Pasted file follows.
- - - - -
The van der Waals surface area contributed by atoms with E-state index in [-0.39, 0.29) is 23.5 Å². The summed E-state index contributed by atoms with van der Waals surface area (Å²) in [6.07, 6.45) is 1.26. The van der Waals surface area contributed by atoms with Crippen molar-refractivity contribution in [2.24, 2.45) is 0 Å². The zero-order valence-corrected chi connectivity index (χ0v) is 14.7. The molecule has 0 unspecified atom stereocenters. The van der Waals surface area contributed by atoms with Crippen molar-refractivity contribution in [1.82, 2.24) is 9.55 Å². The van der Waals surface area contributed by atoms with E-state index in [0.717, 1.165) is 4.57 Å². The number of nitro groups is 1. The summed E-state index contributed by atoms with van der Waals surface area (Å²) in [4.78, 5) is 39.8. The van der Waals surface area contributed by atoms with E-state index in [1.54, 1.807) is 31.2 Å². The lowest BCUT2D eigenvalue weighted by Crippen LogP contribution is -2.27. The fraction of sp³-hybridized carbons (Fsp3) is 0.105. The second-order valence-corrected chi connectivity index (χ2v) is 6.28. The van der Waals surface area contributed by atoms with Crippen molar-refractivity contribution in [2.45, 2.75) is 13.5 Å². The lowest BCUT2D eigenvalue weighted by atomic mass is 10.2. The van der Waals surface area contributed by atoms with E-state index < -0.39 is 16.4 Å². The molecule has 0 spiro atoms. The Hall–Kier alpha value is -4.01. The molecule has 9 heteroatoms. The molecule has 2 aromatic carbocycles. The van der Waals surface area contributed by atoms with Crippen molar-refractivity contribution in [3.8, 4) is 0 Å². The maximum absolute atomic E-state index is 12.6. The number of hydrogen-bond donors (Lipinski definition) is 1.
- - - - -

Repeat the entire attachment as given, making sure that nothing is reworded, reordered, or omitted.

The van der Waals surface area contributed by atoms with E-state index in [-0.39, 0.29) is 23.5 Å². The summed E-state index contributed by atoms with van der Waals surface area (Å²) in [6.07, 6.45) is 1.26. The van der Waals surface area contributed by atoms with Crippen molar-refractivity contribution in [2.24, 2.45) is 0 Å². The zero-order valence-corrected chi connectivity index (χ0v) is 14.7. The molecule has 0 unspecified atom stereocenters. The van der Waals surface area contributed by atoms with Crippen molar-refractivity contribution in [1.82, 2.24) is 9.55 Å². The van der Waals surface area contributed by atoms with E-state index in [0.717, 1.165) is 4.57 Å². The number of nitro groups is 1. The summed E-state index contributed by atoms with van der Waals surface area (Å²) in [4.78, 5) is 39.8. The van der Waals surface area contributed by atoms with E-state index in [1.54, 1.807) is 31.2 Å². The lowest BCUT2D eigenvalue weighted by Crippen LogP contribution is -2.27. The fraction of sp³-hybridized carbons (Fsp3) is 0.105. The second-order valence-corrected chi connectivity index (χ2v) is 6.28. The van der Waals surface area contributed by atoms with Crippen molar-refractivity contribution in [2.45, 2.75) is 13.5 Å². The lowest BCUT2D eigenvalue weighted by atomic mass is 10.2. The van der Waals surface area contributed by atoms with E-state index < -0.39 is 16.4 Å². The molecule has 0 spiro atoms. The Hall–Kier alpha value is -4.01. The molecule has 9 heteroatoms. The molecule has 2 aromatic carbocycles. The van der Waals surface area contributed by atoms with Crippen molar-refractivity contribution in [3.8, 4) is 0 Å². The maximum absolute atomic E-state index is 12.6. The number of hydrogen-bond donors (Lipinski definition) is 1.